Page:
To start, I want to extend my thanks to Happy Hen Toys for generously offering this review sample for the Blog. Happy Hen Toys has rapidly been establishing themselves as one of the most reliable shops for prehistoric animal collectibles in the United States, and I encourage readers to check out their website for purchasing this and other related items.
Lots of theropod dinosaurs are known for their facial ornamentation, such as ridges, horns, and fully-formed crests. Ornamentation was evidently most prominent in theropods of medium to medium-large size – you have your Dilophosauruses, your Cryolophosauruses, and your Monolophosauruses, to name a few examples. Monolophosaurus is perhaps less familiar of a genus than some of its crested contemporaries, but it did have a small stint in the spotlight during a few episodes in the animated series Jurassic World: Camp Cretaceous. The “single-crested lizard” is also substantially well-known from the fossil record, with a complete skull, pelvis, and vertebral column described from the holotype specimen. This mid-sized, Mid-Jurassic predator is typically classified as an early member of the tetanuran clade, the branch of theropods which would lead to famous giants like Megalosaurus, Allosaurus, Spinosaurus and Giganotosaurus.
There are only a few figurines to the Chinese theropod’s name, the newest of which being Schleich’s 2023 figurine released recently to retailers. Schleich’s model measures 23 cm (9 in) measured straight, or 25.5 (10 in) measured more carefully along the spine. Given life-size estimates of the theropod max out at 5-5.5 meters, the figurine sits somewhere between 1:19-1:21 scale, so it’s on the larger side of dinosaur replicas, so to speak. Like most Schleich toys, the plastic is sturdy, but slightly rubbery for safety of play and resistance to damage. The jaw is also articulated and functions smoothly, apart from some initial paint excess which had to come loose on my copy.
The figurine holds pretty close to recent skeletal reconstructions. The torso, hips, and skull of the figure – the portions of the animal best-preserved in the fossil record – all appear about correctly proportioned to each other. The neck, however, appears scrunched in length, and lacks the standard s-curve theropod shape. Schleich has also scrimped on the body mass in general, resulting in some odd-looking anatomy with baggy skin and wiry muscles. The feet are also enlarged for the sake of the figurine’s balance, although not as extremely so as some of Schleich’s previous models.
Since we don’t have any limb bones for Monolophosaurus, reconstructions of the animal have to extrapolate dimensions based on related dinosaurs. Schleich’s figure bears reasonably long arms and legs like those of other mid-sized tetanurans, and the figure is posed in a basic stride forward. The arms are a little strange-looking, however; the pose is limp, and the musculature is weirdly humanoid. The fingers are all uniform with small, blunted claws – the exact opposite of the dimensions known from tetanurans, which typically bear a short thumb tipped with a claw larger than either of the other two digits. Schleich might have wanted to ensure child safety for the toy, but they definitely overcompensated and missed a chance for the figure to look a little more striking.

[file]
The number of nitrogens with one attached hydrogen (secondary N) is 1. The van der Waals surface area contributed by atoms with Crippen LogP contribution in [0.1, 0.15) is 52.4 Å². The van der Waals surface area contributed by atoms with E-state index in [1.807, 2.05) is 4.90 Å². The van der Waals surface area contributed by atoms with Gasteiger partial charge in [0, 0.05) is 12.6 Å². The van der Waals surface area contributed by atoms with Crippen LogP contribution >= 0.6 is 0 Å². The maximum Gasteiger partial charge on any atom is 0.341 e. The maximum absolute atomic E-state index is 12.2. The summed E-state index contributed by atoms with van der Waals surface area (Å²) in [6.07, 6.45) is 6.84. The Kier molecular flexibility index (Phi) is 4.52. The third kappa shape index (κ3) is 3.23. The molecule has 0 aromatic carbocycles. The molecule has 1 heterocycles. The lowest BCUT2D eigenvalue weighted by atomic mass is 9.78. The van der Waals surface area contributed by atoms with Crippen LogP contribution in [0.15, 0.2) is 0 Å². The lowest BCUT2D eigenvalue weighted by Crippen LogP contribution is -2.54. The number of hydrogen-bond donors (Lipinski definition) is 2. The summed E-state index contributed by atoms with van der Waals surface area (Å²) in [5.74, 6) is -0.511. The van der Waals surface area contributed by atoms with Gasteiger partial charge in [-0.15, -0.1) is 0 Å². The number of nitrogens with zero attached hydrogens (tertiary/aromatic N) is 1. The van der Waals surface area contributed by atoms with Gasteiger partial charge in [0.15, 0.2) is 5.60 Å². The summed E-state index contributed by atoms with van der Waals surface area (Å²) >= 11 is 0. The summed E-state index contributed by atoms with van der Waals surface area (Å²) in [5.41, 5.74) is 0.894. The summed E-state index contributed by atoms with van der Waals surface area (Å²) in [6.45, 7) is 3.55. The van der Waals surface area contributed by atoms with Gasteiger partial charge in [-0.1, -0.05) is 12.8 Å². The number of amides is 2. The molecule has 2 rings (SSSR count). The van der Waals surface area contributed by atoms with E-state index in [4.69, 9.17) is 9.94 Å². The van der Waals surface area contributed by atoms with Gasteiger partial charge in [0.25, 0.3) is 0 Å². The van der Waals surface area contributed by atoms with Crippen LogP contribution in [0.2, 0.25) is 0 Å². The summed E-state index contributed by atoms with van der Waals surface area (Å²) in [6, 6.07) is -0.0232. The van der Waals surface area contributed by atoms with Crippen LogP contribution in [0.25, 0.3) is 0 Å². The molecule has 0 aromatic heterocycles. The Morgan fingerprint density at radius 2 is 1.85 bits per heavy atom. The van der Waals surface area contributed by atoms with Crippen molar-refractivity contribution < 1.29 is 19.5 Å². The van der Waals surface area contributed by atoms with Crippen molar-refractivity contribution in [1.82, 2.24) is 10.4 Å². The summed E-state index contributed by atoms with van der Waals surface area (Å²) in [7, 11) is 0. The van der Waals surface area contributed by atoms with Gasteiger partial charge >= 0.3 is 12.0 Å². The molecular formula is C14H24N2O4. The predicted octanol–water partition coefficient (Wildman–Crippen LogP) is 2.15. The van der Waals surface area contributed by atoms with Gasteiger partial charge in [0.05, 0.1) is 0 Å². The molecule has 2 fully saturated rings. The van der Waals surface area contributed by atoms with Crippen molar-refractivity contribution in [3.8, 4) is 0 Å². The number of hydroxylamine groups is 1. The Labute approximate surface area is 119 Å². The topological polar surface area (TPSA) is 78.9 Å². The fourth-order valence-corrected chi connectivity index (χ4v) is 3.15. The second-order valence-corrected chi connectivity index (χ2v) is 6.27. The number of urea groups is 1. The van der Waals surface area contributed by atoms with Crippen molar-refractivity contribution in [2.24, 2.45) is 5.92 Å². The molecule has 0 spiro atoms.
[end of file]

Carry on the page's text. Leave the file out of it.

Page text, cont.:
One feature Schleich did appear to get right is the skull, which has been completely preserved and thoroughly described. The figure’s head is narrow, but slightly deep, with a level jugal and maxilla (cheek and mouth roof, basically). The dentary features alternating large and small teeth, very much like those described in the holotype specimen, and fairly numerous for the size of the figure’s mouth. The nasal crest is a bit short – it should end over the eyes instead of in front of them – but is otherwise accurate in shape, rising short and triangularly from the brow and running down to the tip of the snout. Monolophosaurus’s skull was highly pneumatic, and the crest in particular seems to have been connected with the nasal and antorbital fenestrae. Schleich could have been a little experimental in the fleshed-out structure on their figure; as it stands, though, a little extra ridged texture in the front section is the most the crest gets, with no indication of the more complex cranial features.
Monolophosaurus is colored predominantly in lime green, with a near-black coat along its backbone and erratic black spots across the face and flanks; the underbelly is an off-white, with a dark wash to accentuate the sculpt all over the body. In person, the color scheme honestly looks pretty good, although it does lend something of a swamp creature vibe to the animal (then again, the Shishugou Formation from where Monolophosaurus hails WAS originally marshland, so “swamp creature” might be more appropriate than one would expect). Capping off the figure are bright yellow eyes, which lend a stern and formidable presence to the toy without coming across heavy-handedly.
Schleich’s Monolophosaurus might not be the best representation of this dinosaur on the market, but for all intents and purposes it’s a pretty decent likeness that will make for good play in the hands of Schleich’s target audience. Not too shabby this time, Schleich. My thanks again to Happy Hen Toys for offering this sample figure; you can purchase the full Schleich 2023 lineup at their website, happyhentoys.com.
Honestly, it’s not as terrible as I expected. It’s still not great though. Mostly let down by the kind of weird proportions. I love the colour scheme though, the mottled green looks quite nice.
Not bad, but still second to Safari, IMO
Funny, the Safari Mono recently came up yesterday or so in my daily ‘Museum’ post LOL